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Application Process

Below are some general suggestions for the law school application process.

Start Early

The process of applying includes multiple components, some of which are quite time-consuming. Expect to spend a good deal of time preparing for the LSAT, for example, and preparing a high-quality personal statement also requires a substantial allocation of time. Get acquainted with the process early on and begin working in earnest on the applications with ample lead time. If you are going to apply during the fall of your senior year, it is recommended that you begin working on the applications by the spring of your junior year.

Quality over Quantity

Some students feel a compulsion to pile up majors and minors, organizational memberships, and extracurricular activities. This is not a sound strategy in the context of law school applications. Your application will not be scored like a game of pinball, with each entry racking up more points. If you list many activities without showing how one or two are integral to your application, there is a danger of losing the forest for the trees.

Prioritize quality over quantity. Were you instrumental to the creation or thriving of a particular organization? Is there a summer job where you enhanced a vital skill? Is there a volunteer activity where you really made a difference? Focus on a couple of things that make you stand out.

Pay Attention to Detail

Remember your audience. You are auditioning for a profession where a misplaced word can affect the validity of a will or the interpretation of a contract. Law is a detail-oriented discipline, and law schools place a premium on meticulousness. Proofread everything carefully. There is no such thing as a minor typo on a law school application.

Treat Your Application as a Cohert Whole

It is true that LSAT scores and GPAs play a major role in law school admissions. However, they are not the only considerations that affect the evaluation of candidates. Applications are not processed by a computer; they are read, in their entirety, by human beings.

Admissions committees not only want candidates who can do the work and excel in the legal profession, they also want individuals who will contribute positively to the law school community. Bringing leadership ability and interesting experiences to the community matters. It also matters how you come across as a person. No one wants to invite someone into the community who seems pushy or arrogant.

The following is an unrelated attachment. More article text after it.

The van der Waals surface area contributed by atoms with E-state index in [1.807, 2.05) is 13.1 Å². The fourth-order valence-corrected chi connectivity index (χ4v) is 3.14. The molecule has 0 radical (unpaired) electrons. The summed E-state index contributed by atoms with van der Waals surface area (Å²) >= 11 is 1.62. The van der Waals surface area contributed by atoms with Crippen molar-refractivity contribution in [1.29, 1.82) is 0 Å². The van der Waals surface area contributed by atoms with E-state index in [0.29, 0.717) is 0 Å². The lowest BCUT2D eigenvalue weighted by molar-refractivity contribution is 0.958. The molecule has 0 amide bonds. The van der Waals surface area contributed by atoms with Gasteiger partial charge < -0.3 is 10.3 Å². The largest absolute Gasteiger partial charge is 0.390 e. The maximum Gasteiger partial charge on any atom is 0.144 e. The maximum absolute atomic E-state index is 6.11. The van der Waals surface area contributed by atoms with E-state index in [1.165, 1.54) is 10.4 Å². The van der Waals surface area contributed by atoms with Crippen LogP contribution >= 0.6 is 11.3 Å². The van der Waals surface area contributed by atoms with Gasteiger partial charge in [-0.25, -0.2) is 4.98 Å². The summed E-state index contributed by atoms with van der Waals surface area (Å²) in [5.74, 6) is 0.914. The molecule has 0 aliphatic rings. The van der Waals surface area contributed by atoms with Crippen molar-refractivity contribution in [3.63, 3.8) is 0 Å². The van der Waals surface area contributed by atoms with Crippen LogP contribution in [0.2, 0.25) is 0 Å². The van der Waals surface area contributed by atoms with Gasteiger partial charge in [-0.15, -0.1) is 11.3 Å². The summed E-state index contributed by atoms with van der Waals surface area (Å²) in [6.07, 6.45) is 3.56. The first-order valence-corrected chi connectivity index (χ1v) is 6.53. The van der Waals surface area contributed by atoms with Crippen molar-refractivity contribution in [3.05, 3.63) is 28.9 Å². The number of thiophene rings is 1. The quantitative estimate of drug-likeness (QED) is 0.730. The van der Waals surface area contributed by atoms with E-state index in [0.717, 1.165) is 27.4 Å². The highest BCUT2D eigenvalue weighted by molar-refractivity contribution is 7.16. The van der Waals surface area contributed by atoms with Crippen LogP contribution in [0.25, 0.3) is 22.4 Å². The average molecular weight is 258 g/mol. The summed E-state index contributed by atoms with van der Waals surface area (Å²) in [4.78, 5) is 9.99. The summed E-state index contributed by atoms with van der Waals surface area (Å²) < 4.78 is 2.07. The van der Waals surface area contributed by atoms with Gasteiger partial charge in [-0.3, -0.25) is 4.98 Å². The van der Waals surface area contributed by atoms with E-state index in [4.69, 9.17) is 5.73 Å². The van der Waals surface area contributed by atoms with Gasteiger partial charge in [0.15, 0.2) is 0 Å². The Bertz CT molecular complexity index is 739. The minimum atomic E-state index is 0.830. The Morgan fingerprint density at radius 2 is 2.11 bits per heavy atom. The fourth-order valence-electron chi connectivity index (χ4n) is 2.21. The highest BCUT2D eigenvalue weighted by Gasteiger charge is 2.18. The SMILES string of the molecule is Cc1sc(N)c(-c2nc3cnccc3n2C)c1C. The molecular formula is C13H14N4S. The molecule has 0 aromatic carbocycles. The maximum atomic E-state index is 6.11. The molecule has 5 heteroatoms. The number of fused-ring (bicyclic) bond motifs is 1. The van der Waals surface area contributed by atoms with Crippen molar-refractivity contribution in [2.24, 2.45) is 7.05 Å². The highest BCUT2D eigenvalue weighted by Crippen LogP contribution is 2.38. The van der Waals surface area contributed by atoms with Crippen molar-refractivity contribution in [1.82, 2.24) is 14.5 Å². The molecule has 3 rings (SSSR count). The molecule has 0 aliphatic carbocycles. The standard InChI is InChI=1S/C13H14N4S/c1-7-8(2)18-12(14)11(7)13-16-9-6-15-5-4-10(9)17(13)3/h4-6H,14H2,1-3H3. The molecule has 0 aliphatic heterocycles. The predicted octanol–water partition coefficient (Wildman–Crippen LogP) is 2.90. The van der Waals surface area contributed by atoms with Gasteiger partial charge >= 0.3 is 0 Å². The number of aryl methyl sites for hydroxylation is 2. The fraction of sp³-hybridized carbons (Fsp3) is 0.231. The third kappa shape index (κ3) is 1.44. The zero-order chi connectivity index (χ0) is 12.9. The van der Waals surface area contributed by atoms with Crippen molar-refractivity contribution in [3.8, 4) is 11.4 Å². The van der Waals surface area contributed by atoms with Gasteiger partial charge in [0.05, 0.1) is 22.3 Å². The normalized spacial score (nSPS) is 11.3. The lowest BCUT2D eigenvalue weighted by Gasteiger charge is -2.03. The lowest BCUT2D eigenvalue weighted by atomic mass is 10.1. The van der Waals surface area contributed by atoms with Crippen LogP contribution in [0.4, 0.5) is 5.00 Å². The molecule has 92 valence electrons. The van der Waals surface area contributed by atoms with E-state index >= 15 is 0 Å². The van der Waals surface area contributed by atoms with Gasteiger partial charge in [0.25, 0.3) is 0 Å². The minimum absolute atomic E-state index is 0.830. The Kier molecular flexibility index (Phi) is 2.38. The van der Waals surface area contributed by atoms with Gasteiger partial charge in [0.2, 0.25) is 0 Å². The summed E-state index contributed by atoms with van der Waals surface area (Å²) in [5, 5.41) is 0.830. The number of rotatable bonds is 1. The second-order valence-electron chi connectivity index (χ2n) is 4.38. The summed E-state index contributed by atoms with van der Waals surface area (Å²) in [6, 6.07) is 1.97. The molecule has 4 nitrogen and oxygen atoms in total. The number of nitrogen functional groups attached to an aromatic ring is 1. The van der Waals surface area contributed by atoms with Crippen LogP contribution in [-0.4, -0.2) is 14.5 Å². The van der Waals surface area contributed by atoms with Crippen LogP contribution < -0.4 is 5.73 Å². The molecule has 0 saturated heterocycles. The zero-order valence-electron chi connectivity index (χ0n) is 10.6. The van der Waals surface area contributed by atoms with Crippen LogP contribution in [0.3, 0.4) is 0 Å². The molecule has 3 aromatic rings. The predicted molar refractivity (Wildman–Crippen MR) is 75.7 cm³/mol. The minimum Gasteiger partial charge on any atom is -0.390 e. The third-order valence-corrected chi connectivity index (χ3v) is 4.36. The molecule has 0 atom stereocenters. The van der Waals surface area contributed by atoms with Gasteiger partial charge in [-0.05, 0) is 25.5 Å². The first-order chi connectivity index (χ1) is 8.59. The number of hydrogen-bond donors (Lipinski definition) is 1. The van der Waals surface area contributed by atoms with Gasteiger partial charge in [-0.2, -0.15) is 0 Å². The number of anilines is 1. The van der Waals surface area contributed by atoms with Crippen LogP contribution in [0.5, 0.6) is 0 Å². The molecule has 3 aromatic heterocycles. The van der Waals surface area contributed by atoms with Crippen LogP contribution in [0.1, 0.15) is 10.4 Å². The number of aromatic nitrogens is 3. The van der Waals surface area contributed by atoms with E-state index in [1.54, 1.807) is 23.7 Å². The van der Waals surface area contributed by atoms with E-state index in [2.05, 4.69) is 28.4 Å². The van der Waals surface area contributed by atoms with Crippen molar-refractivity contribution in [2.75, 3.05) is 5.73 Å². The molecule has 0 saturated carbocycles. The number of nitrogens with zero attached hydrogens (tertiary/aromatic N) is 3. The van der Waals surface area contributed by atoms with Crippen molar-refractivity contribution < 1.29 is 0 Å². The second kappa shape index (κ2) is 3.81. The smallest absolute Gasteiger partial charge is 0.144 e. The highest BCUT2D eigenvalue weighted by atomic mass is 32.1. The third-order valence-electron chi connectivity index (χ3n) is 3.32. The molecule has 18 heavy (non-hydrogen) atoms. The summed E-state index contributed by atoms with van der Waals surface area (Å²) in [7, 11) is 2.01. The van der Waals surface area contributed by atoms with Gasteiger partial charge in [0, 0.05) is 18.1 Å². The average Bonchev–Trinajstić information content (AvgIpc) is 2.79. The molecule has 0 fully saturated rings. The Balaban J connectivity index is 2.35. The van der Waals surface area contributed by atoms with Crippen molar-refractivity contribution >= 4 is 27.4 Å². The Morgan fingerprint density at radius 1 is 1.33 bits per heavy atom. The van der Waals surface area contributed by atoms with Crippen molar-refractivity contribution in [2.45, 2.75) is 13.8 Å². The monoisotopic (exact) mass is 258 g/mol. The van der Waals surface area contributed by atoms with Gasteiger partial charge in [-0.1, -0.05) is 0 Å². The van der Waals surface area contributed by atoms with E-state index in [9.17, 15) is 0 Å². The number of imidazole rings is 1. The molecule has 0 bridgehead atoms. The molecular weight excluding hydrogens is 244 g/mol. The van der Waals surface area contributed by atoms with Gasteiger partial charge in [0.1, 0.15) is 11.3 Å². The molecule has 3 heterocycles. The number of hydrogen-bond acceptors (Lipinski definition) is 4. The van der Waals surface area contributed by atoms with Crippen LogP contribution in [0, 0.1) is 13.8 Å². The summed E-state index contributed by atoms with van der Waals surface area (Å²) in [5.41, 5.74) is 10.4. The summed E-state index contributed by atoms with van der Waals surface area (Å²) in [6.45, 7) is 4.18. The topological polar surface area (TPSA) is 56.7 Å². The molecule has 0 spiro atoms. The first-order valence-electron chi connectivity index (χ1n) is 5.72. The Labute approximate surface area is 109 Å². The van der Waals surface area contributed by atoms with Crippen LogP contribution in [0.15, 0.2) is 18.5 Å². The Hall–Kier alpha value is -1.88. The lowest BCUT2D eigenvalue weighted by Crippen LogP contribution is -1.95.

What does all of this mean for your applications?

First, be strategic about how your present the material in your application. Think about the principal strengths or themes that you would like to emphasize. You want the various parts of the application to complement one another as part of a cohesive narrative without needless repetition.

Second, tone matters. You want to strike a healthy balance. Your application is, in effect, a persuasive argument for why the law school should admit you. On the other hand, you want to make sure that the tone of your writing is not grandiose. You can present yourself in the most positive light while also being genuine and professional.

Third, be careful what you post online. Law school officials note that there are instances where things posted online come back to haunt law school applicants.

On a related note, many people do not realize that law school officials report that they keep track of every contact with applicants, whether through email, phone calls, or visits. Demonstrating interest is a plus. Obtaining relevant information is crucial. At the same time, you want to be sensitive to the fact that you are one of many applicants with whom the school is corresponding.

Be Honest

In the legal profession, integrity is more than a moral aspiration, it is a professional requirement. The process of gaining admission to the bar includes a character and fitness examination. Law school applications are not a place to “embellish.” For example, do not tell a school that it is your first choice if that is not really the case.